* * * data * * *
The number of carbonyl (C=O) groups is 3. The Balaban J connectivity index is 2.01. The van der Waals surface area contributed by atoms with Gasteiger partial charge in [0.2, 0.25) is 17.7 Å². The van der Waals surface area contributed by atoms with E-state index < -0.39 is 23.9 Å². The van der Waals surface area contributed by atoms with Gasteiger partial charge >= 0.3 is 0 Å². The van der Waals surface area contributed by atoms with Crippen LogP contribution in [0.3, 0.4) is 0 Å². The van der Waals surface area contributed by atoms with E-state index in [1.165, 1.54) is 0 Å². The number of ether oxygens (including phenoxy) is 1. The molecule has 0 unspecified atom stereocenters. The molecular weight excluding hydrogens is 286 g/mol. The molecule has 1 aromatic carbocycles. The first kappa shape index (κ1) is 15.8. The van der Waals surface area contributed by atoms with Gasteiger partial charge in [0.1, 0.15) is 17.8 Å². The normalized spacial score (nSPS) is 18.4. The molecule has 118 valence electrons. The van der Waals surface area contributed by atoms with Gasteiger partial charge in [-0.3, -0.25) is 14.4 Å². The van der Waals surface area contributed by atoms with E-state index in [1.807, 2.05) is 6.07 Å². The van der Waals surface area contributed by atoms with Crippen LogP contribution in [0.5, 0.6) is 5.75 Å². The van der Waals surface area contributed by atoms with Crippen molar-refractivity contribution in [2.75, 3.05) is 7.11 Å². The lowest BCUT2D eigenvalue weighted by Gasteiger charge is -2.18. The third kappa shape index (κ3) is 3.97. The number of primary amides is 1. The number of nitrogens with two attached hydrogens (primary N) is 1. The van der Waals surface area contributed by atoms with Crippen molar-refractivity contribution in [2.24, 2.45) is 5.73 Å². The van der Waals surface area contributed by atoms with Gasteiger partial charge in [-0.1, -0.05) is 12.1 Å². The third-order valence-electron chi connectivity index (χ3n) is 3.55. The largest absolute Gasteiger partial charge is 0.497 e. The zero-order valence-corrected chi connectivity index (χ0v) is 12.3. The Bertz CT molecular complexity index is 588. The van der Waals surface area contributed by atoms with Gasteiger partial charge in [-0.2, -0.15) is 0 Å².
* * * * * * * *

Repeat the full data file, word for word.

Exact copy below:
The number of carbonyl (C=O) groups is 3. The Balaban J connectivity index is 2.01. The van der Waals surface area contributed by atoms with Gasteiger partial charge in [0.2, 0.25) is 17.7 Å². The van der Waals surface area contributed by atoms with E-state index < -0.39 is 23.9 Å². The van der Waals surface area contributed by atoms with Gasteiger partial charge >= 0.3 is 0 Å². The van der Waals surface area contributed by atoms with Crippen LogP contribution in [0.3, 0.4) is 0 Å². The van der Waals surface area contributed by atoms with E-state index in [1.165, 1.54) is 0 Å². The number of ether oxygens (including phenoxy) is 1. The molecule has 0 unspecified atom stereocenters. The molecular weight excluding hydrogens is 286 g/mol. The molecule has 1 aromatic carbocycles. The first kappa shape index (κ1) is 15.8. The van der Waals surface area contributed by atoms with Gasteiger partial charge in [0.1, 0.15) is 17.8 Å². The normalized spacial score (nSPS) is 18.4. The molecule has 118 valence electrons. The van der Waals surface area contributed by atoms with Gasteiger partial charge in [-0.3, -0.25) is 14.4 Å². The van der Waals surface area contributed by atoms with E-state index in [1.807, 2.05) is 6.07 Å². The van der Waals surface area contributed by atoms with Crippen LogP contribution in [0.5, 0.6) is 5.75 Å². The van der Waals surface area contributed by atoms with Crippen molar-refractivity contribution in [2.75, 3.05) is 7.11 Å². The lowest BCUT2D eigenvalue weighted by Gasteiger charge is -2.18. The third kappa shape index (κ3) is 3.97. The number of primary amides is 1. The number of nitrogens with two attached hydrogens (primary N) is 1. The van der Waals surface area contributed by atoms with Crippen molar-refractivity contribution in [2.24, 2.45) is 5.73 Å². The van der Waals surface area contributed by atoms with Gasteiger partial charge in [-0.1, -0.05) is 12.1 Å². The third-order valence-electron chi connectivity index (χ3n) is 3.55. The largest absolute Gasteiger partial charge is 0.497 e. The zero-order valence-corrected chi connectivity index (χ0v) is 12.3. The Bertz CT molecular complexity index is 588. The van der Waals surface area contributed by atoms with Gasteiger partial charge in [-0.2, -0.15) is 0 Å².